So fearful of the bureaucracy of being overly structured and organized many entrepreneurial default to being under structured and under organized, in a hair-on-fire, seat-of-the-pants mode of disorganized chaos, crises management and over-whelm, which can easily become increasingly chronic. I educate them about the difference between disorganized-chaos and organized-chaos, which are two completely different worlds, and mastering agility as AND-Proposition. 

3. Agility is complex and most people over simplify it. That leaves an agility gap between the majority and the minority. I help them master agility to cross the gap and join the minority.

4. What special skills does a group need to work in a more agile way?

Mastery requires a simultaneous shift of mind-sets, skill-sets and tool-sets. A shift of mind-sets around 11 attributes of leadership agility to change your relationship with:

  1. Chaos
  2. Triage (an acute form of time management, priority management, focus management)
  3. Insight (Learning)
  4. Luck (which is huge in business)
  5. Journey Orientation
  6. Turbulence, Uncertainty & Volatility
  7. Disruptive Innovation
  8. Ambiguity
  9. Paradigm of Focus
  10. Time
  11. Responsibility & Accountability 

A shift of skill-sets around 13 component parts of business agility to execute well:

  1. Agile Strategy Process
  2. Agile Goal-Setting
  3. Agile Operations Management
  4. Agile Mental Models
  5. Agile Infrastructure
  6. Agile Productivity
  7. Agile Culture
  8. Agile Leadership (the subsystem of 11 attributes outlined above)
  9. Agile Innovation Engine
  10. Agile Conversation-Flow
  11. Agile Focus
  12. Agile Integration, Alignment & Attunement
  13. Agile Path-Finding & Future-Proofing
5. What is the relationship between conversational capacity and agility?

Conversation is at the heart of agility.  In fact I distill our agility challenge to what I call “C2C” – Conversation-Flow to Cash-Flow.  If you don’t like your cash-flow in the present, look at your conversation-flow in the past.  It’s what brought you here.  Have you been talking about the right stuff, in the right way and with the right pace?  Even more importantly, if you want your cash-flow to be better in the future, look at your conversation-flow in the present.  It’s what takes you there.  Are you talking about the right stuff, in the right way and with the right pace?  Whatever trajectory you want your cash-flow to be on in the future, your conversation-flow will have to go there first.  Where your conversation-flow goes, your cash-flow WILL follow.  It’s just a matter of time.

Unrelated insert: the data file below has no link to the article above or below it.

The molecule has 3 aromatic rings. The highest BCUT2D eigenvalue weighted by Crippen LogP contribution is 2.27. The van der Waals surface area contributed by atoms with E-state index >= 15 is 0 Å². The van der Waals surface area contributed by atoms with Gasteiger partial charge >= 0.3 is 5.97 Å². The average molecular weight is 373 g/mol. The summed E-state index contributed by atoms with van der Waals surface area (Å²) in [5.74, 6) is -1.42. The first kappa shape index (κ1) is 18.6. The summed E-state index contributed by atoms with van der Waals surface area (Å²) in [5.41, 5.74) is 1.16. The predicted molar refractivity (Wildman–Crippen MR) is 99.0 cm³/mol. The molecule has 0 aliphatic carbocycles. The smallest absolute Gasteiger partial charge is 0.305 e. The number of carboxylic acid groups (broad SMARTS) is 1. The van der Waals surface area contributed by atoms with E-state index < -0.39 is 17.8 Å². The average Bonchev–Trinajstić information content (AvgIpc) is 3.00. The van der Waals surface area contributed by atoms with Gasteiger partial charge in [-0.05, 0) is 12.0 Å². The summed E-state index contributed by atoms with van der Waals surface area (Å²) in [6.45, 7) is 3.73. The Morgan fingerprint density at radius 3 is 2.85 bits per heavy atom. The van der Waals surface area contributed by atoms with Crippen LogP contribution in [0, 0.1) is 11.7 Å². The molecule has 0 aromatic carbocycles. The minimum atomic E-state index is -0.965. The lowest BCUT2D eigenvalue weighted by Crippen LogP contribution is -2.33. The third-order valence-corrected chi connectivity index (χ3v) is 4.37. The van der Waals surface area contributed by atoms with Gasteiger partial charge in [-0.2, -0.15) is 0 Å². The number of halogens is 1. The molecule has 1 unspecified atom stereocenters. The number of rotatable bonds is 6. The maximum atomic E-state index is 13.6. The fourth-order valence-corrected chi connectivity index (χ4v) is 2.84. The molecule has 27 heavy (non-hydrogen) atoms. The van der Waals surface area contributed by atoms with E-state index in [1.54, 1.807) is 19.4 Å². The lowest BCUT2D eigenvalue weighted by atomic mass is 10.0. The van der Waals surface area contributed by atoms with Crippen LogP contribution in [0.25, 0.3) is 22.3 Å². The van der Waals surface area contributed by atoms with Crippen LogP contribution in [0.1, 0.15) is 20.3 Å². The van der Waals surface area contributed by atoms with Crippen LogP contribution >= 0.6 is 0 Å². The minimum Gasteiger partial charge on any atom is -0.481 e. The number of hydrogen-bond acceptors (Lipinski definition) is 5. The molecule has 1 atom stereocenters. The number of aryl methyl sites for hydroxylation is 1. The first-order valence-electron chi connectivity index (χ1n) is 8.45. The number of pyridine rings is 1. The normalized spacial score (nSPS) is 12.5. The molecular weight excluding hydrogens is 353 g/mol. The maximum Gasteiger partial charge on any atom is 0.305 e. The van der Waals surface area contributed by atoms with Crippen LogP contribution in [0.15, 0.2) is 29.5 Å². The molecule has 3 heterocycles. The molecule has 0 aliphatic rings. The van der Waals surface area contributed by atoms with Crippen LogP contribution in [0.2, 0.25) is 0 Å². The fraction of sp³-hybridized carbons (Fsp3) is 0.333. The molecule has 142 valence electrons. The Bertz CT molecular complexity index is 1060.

• My definition of conversation-flow?  Linking and accumulating individual thoughts, questions, decisions and actions into the unfolding flow of a journey.  In other words, inclusive of action.  Action is a conversation with reality.  Reality is speaking to you with plenty of feedback, loud and clear, through a megaphone, about what’s working and what’s not working.  The only question is, are you listening and are you looking, or you falling asleep at the wheel?  Google has a saying for this idea that action is a conversation with reality – “launch early and iterate often”.  Take the action if launching early to get reality into the conversation and then iterate often according to the feedback you see/hear to steer towards success.
  • So my work focuses on agility frameworks and models to help people drive the QQC of their conversation-flow up a trajectory which their cash-flow will follow:
  • Quantity – what’s the quantity of your conversation-flow?  Are you talking about the right things?  Are their some blind spots?   Are you over-talking about some things and under-talking about others?
  • Quality – what’s the quality of your conversation-flow?  Are you talking about things in the right way?  What’s the tone and transparency?
  • Cadence – what’s the cadence, pace and rhythm of your conversation-flow?  Are you talking about things at the right time?  With fast-cycle or slow-cycle loop closure?
6. Can you leave readers with a question or two you’d suggest readers consider and discuss with their colleagues. 

Here are some questions to ponder:

o   How soon are we likely to experience significant turmoil of disruption of our business/industry?

o   How sustainable is our sustainability?

o   How agile are we in the face of volatility?

o   How ready are we getting for a next recession?

Craig Weber

Craig Weber

Known for delivering impactful work with his distinctively articulate and engaging style, Craig is a sought after speaker, author, and consultant. His pioneering ideas about conversational capacity and adaptive learning are outlined in his bestselling book, Conversational Capacity: The Key To Building Successful Teams That Perform When The Pressure Is On (McGraw-Hill, 2013), and in his popular Conversational Capacity eCourse.